The Thing About Sharks

I’ve almost finished my first week back at work (it’ll be nearly two weeks when this goes up because of the delay I build into my posts), and I’m definitely feeling the wear.

I’ve gone from rolling out of bed whenever I feel like it between 7:30 and 8:00 every day to getting up at 6:00 a.m. when my alarm clock goes off.  I can’t hit the snooze button, and I don’t dare hesitate to get up because I’m always afraid I’ll fall back asleep and end up being late.  An hour later, I’m out the door with my lunch and any papers that I brought home to work on the previous night.

English: Alarm clock 日本語: 目覚まし時計

Time to stop for a few minutes. (Image credit: Wikipedia)

The staff at my school doesn’t have to report until 7:45, but I like to arrive around 7:20 just so I have some time to do any last minute prep in the morning before the kids get off their buses at 8:00 a.m.  Even though today was only the second day with students, I already felt like I was running behind on having everything done that I wanted to get done (this is a pervasive feeling that I think every teacher just always has buzzing in their mental background).

So I was making preparations this morning for the million and one things that I’m always thinking it would be nice to get done while I really only had time to get one thing really done when one of my coworkers gathered us all up for a quick meeting.  Last night one of our former resource officers passed away.  We talked briefly about what to do, and then it was time to unload the buses, so that was it for conversation about that topic.  I went back to my room and continued with my work, getting ready to receive the kids.

Because it was the second day of school I felt it would be an appropriate time to turn the screws and make everyone write a journal about their summer vacations.  That’s all I had planned for the day (the real work begins next week) with the rest of the time intended just to be unstructured re-acclimation to the school routine.  I talked with some of my students from last year, and we shared a few laughs.  I’m getting to know my new students slowly, and so far I think I like the set of kids we have this year.

The morning passed quickly enough with the students working and me playing catch up on those million leftover things until it got to lunchtime, and I had a moment to sit and not work while eating my food and making sure that my class didn’t say or do anything too far out for typical teenagers.  We’re on duty even while we’re eating, which isn’t really as bad as you’d think; I generally enjoy sitting with my students and listening to them talk about all the horror movies they’re currently obsessing over.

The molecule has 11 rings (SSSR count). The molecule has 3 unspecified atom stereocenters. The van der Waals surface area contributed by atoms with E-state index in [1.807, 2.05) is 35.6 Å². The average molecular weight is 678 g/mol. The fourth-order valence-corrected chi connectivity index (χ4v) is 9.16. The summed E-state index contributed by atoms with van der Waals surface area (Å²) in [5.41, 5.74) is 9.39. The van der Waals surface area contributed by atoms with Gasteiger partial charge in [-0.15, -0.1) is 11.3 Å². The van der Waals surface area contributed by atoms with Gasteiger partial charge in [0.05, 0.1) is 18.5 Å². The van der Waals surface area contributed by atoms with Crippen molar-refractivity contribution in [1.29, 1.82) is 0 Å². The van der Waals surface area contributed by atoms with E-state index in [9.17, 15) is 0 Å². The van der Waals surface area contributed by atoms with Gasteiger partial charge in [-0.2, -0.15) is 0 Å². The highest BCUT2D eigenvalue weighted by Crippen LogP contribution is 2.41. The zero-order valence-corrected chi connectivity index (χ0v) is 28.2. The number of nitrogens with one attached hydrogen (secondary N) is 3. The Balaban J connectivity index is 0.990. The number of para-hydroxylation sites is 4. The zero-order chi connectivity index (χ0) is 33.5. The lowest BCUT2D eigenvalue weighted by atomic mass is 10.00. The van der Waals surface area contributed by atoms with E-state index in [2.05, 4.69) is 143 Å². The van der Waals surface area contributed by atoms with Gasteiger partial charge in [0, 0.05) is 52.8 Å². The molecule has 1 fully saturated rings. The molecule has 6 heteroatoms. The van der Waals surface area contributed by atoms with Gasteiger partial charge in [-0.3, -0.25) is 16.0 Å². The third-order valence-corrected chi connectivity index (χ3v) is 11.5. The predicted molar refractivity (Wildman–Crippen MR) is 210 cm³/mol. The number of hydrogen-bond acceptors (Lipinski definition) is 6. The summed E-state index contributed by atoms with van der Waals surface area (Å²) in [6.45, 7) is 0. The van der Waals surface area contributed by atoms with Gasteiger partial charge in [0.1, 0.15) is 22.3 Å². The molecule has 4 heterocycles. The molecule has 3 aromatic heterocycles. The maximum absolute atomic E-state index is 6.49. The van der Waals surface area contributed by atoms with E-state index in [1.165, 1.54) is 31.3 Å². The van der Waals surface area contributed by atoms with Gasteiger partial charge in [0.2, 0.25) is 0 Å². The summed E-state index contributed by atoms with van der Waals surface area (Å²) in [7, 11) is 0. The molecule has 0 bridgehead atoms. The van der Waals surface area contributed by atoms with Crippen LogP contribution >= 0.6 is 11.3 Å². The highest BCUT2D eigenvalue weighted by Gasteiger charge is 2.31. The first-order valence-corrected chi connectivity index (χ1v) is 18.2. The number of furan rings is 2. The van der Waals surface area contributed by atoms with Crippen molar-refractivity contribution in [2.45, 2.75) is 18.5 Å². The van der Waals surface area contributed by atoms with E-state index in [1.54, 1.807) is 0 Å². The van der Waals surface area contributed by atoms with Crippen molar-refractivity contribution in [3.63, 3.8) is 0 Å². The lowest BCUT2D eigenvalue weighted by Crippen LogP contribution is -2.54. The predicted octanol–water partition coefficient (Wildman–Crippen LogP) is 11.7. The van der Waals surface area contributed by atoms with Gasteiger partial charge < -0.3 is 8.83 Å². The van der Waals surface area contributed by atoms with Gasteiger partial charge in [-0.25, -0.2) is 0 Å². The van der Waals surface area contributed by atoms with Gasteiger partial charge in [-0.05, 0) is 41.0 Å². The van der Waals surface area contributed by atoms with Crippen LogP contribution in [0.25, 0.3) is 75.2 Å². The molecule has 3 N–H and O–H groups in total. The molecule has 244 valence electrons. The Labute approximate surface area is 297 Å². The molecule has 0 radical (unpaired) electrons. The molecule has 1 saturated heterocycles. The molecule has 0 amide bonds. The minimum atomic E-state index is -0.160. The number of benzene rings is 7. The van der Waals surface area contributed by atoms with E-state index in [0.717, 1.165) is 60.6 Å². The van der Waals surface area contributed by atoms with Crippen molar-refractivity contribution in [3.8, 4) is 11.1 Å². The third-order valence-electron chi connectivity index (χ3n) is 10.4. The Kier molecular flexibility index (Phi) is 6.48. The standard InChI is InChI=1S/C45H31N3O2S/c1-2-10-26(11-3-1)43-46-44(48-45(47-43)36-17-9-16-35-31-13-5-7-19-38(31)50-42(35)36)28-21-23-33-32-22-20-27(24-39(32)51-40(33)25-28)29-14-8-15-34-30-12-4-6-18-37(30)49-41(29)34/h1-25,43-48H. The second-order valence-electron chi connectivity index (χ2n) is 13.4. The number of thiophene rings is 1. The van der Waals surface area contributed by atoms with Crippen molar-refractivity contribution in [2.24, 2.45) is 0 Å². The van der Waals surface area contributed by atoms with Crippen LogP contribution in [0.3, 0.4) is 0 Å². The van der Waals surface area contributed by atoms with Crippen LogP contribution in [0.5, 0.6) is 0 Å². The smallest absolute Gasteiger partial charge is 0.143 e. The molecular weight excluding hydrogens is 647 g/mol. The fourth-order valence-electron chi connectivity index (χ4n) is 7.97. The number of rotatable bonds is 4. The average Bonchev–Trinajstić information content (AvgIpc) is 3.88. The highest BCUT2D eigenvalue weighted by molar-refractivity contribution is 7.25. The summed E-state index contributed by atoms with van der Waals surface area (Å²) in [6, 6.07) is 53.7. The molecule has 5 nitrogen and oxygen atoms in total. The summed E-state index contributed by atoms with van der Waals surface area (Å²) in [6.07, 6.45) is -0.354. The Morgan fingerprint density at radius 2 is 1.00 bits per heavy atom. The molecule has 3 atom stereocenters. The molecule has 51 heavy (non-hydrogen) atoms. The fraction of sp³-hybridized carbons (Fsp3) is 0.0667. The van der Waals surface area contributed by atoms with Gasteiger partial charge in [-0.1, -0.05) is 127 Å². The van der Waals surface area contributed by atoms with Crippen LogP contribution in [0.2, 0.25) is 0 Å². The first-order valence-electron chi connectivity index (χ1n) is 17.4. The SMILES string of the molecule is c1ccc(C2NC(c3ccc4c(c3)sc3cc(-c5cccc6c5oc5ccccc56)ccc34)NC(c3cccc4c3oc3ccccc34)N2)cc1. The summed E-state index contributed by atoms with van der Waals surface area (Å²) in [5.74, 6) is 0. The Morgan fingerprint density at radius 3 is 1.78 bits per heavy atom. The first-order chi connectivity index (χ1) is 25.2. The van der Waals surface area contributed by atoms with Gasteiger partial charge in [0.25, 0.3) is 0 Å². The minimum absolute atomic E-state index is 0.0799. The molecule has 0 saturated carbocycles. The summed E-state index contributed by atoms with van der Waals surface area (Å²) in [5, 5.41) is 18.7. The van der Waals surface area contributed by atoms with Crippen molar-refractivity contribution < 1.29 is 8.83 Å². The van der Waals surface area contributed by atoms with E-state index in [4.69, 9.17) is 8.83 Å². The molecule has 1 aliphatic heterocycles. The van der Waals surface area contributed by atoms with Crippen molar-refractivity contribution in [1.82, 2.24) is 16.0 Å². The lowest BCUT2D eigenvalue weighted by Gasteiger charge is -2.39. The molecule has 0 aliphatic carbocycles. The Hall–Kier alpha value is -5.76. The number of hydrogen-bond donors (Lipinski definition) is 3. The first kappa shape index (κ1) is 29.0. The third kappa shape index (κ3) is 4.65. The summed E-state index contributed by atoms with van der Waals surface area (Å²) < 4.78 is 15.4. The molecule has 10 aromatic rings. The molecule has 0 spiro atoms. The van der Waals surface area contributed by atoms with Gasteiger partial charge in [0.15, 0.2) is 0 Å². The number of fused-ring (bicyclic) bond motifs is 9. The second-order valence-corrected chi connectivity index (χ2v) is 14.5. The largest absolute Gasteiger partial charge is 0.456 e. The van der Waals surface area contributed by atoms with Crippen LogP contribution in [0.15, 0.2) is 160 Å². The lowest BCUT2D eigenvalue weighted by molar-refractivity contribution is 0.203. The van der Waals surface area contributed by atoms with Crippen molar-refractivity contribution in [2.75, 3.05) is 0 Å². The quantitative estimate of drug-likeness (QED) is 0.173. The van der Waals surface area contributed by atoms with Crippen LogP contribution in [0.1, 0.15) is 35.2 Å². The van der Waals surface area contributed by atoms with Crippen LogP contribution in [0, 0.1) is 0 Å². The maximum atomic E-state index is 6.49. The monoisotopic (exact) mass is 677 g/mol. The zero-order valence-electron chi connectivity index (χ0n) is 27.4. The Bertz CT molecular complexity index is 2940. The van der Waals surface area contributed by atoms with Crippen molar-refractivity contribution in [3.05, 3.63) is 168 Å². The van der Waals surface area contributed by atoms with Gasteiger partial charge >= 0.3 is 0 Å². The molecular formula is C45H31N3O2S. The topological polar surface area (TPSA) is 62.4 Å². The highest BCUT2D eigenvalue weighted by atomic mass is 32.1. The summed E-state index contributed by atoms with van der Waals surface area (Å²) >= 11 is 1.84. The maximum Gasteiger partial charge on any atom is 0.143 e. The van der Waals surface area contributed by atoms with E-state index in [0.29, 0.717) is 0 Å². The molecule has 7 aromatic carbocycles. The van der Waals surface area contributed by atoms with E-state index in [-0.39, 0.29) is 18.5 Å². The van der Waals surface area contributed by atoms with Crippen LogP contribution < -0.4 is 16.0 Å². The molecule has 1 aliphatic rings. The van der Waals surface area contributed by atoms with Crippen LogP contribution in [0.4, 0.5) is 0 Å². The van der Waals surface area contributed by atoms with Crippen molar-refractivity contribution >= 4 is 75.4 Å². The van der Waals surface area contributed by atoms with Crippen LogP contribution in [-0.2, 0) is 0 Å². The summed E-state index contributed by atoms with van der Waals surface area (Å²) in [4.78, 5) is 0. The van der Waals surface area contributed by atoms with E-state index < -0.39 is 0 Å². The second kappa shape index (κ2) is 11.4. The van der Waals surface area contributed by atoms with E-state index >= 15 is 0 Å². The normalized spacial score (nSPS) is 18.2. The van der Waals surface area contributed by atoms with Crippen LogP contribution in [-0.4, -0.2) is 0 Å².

After lunch I get my planning period, which translates to the one hour everyday where I’m guaranteed to have something that needs to be done right away.  In addition to teaching, I troubleshoot technical issues for the rest of the staff and determine what issues need to be passed along to our tech support guys for more in-depth attention.  It’s a minor extra duty, but it keeps me moving.  After I made sure everything was taken care of today, I still had a good forty minutes to myself, which I of course spent getting one more thing done and out of the way.  Only 999,999 to go.

Then I had one last class for the day, which went about as smoothly as the morning classes.  Getting the students out the door and on the buses is always a fun activity because you have to balance between letting them unwind and keeping them from creating utter chaos.  I usually end up just barring the door to my classroom so no one escapes (until the appointed time that they are supposed to leave).  It’s usually a relatively pleasant part of the day.

After all the kids are gone, I either get back to doing my 999,999 things or I go to a meeting that usually lasts until we get to leave at 3:45 (today was a meeting).

So I finished the day with two things done and the realization that I’d received news about one of my old coworkers dying first thing this morning, and I hadn’t taken any time to stop and process it.

So I’m stopping for a little bit tonight.

I didn’t know this officer very well, but we were always friendly when we’d pass each other going about our business.  He did a great job handling a crisis for us last year when a student broke the thermostat in my room.  I always thought he was a good guy, and even though he stopped working at the school about midway through last year, it’s sad to think that he won’t be around again.

I don’t really have much else to say besides that.  It was just a busy day, pretty much like every day at work, except today there was some sad, unusual news.  So I’m taking a moment to stop and acknowledge that.

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